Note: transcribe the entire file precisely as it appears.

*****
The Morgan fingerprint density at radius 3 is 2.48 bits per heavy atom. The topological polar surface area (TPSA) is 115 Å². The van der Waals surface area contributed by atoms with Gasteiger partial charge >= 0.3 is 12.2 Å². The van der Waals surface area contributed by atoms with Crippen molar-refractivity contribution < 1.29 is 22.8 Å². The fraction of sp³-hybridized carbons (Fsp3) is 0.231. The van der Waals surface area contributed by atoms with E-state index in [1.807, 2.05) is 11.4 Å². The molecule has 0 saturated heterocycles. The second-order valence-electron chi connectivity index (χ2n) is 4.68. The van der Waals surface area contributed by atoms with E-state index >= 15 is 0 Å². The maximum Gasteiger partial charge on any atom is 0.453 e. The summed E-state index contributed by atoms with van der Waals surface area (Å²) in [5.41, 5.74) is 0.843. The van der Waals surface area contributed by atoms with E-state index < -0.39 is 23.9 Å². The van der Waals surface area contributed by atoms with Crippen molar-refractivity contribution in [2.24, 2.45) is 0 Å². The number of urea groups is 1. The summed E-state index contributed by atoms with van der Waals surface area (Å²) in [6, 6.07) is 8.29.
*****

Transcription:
The Morgan fingerprint density at radius 3 is 2.48 bits per heavy atom. The topological polar surface area (TPSA) is 115 Å². The van der Waals surface area contributed by atoms with Gasteiger partial charge >= 0.3 is 12.2 Å². The van der Waals surface area contributed by atoms with Crippen molar-refractivity contribution < 1.29 is 22.8 Å². The fraction of sp³-hybridized carbons (Fsp3) is 0.231. The van der Waals surface area contributed by atoms with E-state index in [1.807, 2.05) is 11.4 Å². The molecule has 0 saturated heterocycles. The second-order valence-electron chi connectivity index (χ2n) is 4.68. The van der Waals surface area contributed by atoms with E-state index >= 15 is 0 Å². The maximum Gasteiger partial charge on any atom is 0.453 e. The summed E-state index contributed by atoms with van der Waals surface area (Å²) in [5.41, 5.74) is 0.843. The van der Waals surface area contributed by atoms with E-state index < -0.39 is 23.9 Å². The van der Waals surface area contributed by atoms with Crippen molar-refractivity contribution in [2.24, 2.45) is 0 Å². The number of urea groups is 1. The summed E-state index contributed by atoms with van der Waals surface area (Å²) in [6, 6.07) is 8.29.